10. 10. 4.  Empirical  research   The  measurement  model   The  measurement  model  included  three  constructs  represen+ng  latent  variables:  •  Training  process  included  beliefs  the  trainees  have  toward  the  day-­‐to-­‐day  of  the  course  •  Training  a1tudes  represented  reac+ons  and  beliefs  the  trainees  have  towards  the  training  course  •  Training  u3lity  was  the  extent  to  which  the  trainees  feel  that  the  course  will  have  impact  on  their  personal  and  professional  life,  considering  both  the  short  and  the  long  term  
  11. 11. 4.  Empirical  research   The  measurement  model  We  have  defined  a  recursive  model  with  the  following  hypothesized  structural  rela+onships:    H1:  Training  process  is  posi+vely  related  to  the  percep+on  of  quality  in  e-­‐learning  H2:  Training  a>tudes  are  posi+vely  related  to  the  percep+on  of  quality  in  e-­‐learning  H3:  Training  ulity  is  posi+vely  related  to  the  percep+on  of  quality  in  e-­‐learning   We  have  followed  a  two-­‐step  SEM  process,  i.e.,  we  have  tested  first  the  fit  and  the   construct  validity  of  the  measurement  model  (Hair  et  al,  1992,  pp.  717-­‐718).     The  es+ma+on  technique  used  was  the  scale-­‐free  least  squares  esmates  because   the  measures  revealed  severe  non-­‐normality.    
  12. 12. 4.  Empirical  research   The  structural  model   Standardized regression weights Standardized paths of theVariable Training Training Training hypothesized model Process Attitude Utilities Hypo Causal Path Standardized - Path X6 0.786 thesis Coefficient X7 0.903 H1 Training process → perception of 0.42 X8 0.853 quality in e-learning X9 0.725 H2 Training attitudes → perception 0.33 X10 0.844 of quality in e-learning X11 0.832 H3 Training utility → perception of 0.22 X1 0.928 quality in e-learning X2 0.902 X3 0.584 X4 0.863 X5 0.899 X12 0.904 X13 0.917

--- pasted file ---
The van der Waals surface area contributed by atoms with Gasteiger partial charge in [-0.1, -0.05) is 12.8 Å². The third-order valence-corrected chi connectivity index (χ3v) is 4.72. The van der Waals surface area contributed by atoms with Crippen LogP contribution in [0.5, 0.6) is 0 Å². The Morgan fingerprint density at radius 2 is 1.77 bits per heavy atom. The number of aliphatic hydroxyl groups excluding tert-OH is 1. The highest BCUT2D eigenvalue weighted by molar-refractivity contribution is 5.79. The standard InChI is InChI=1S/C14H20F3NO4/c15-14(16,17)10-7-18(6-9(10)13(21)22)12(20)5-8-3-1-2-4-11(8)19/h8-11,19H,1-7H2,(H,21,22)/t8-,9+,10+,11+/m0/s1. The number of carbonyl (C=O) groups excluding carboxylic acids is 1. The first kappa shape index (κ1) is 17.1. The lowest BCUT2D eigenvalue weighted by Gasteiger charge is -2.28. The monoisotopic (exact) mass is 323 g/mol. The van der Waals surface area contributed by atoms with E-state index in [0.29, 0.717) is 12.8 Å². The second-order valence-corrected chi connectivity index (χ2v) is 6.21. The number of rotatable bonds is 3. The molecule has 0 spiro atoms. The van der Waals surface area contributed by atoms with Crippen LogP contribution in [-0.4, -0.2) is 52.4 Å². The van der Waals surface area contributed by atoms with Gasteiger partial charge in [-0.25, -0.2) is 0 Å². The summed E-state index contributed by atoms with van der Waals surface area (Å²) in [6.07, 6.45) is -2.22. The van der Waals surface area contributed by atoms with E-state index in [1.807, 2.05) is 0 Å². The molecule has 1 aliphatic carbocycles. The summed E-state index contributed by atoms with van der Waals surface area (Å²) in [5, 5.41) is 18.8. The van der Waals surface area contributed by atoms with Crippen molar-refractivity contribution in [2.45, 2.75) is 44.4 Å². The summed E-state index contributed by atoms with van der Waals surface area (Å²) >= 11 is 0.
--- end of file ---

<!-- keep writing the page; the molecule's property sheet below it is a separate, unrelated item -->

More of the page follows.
13. 13. 4.  Empirical  research  
  14. 14. 4.  Empirical  research   Model  fit   CFA   Structural   model   model   Chi-­‐square  (χ2)   Chi-­‐square   29.941   30.716   Degrees  of  freedom   62   72   Absolute  fit  measures   Goodness-­‐of-­‐fit  index  (GFI)   0.996   0.996   Root  mean  square  residual  (RMR)   0.121   0.114   Incremental  fit  indices   Normed  fit  index  (NFI)   0.995   0.996   Rela+ve  fit  index  (RFI)   0.994   0.995   Parsimony  fit  indices   Parsimony  normed  fit  index  (PNFI)   0.791   0.788   Adjusted  goodness-­‐of-­‐fit  index  (AGFI)   0.994   0.995  
  15. 15. 5.  Conclusions  and  future  work   •  Our  research  enabled  us  to  confirm  a  model  of  quality  in  e-­‐learning  composed  by  three  factors.   •  According  to  this  model,  the  percep+ons  of  quality  in  e-­‐learning  can  be  explained,  with  comfortable  goodness-­‐of-­‐fit,  by  three  factors:  the  training  process,  the  training  a>tudes,  and  the  training  ulies.    
  16. 16. 5.  Conclusions  and  future  work  The   model   provides   e-­‐learning   companies   with   a   conceptual  framework  to  beeer  understand  what  quality  is.  •  It  makes  clear  that  improving  quality  implies  working  on  two  dis+nct  and  addi+onal  areas,  besides  the  training  process;    •  it  emphasizes  the  valua+on  of  the  training  outcomes,  as  well  as  the  role  of  the  trainees  agtudes  in  the  construc+on  of  the  perceived  quality.    The   model   can   also   be   used   to   classify   and   organize   the  mul+ple  dimensions  of  quality  proposed  in  the  literature  and  to   determine   specific   courses   of   ac+on   intended   to   improve  quality  percep+ons  in  a  specific  factor  of  quality.      
  17. 17. Slides available Rosário  Cação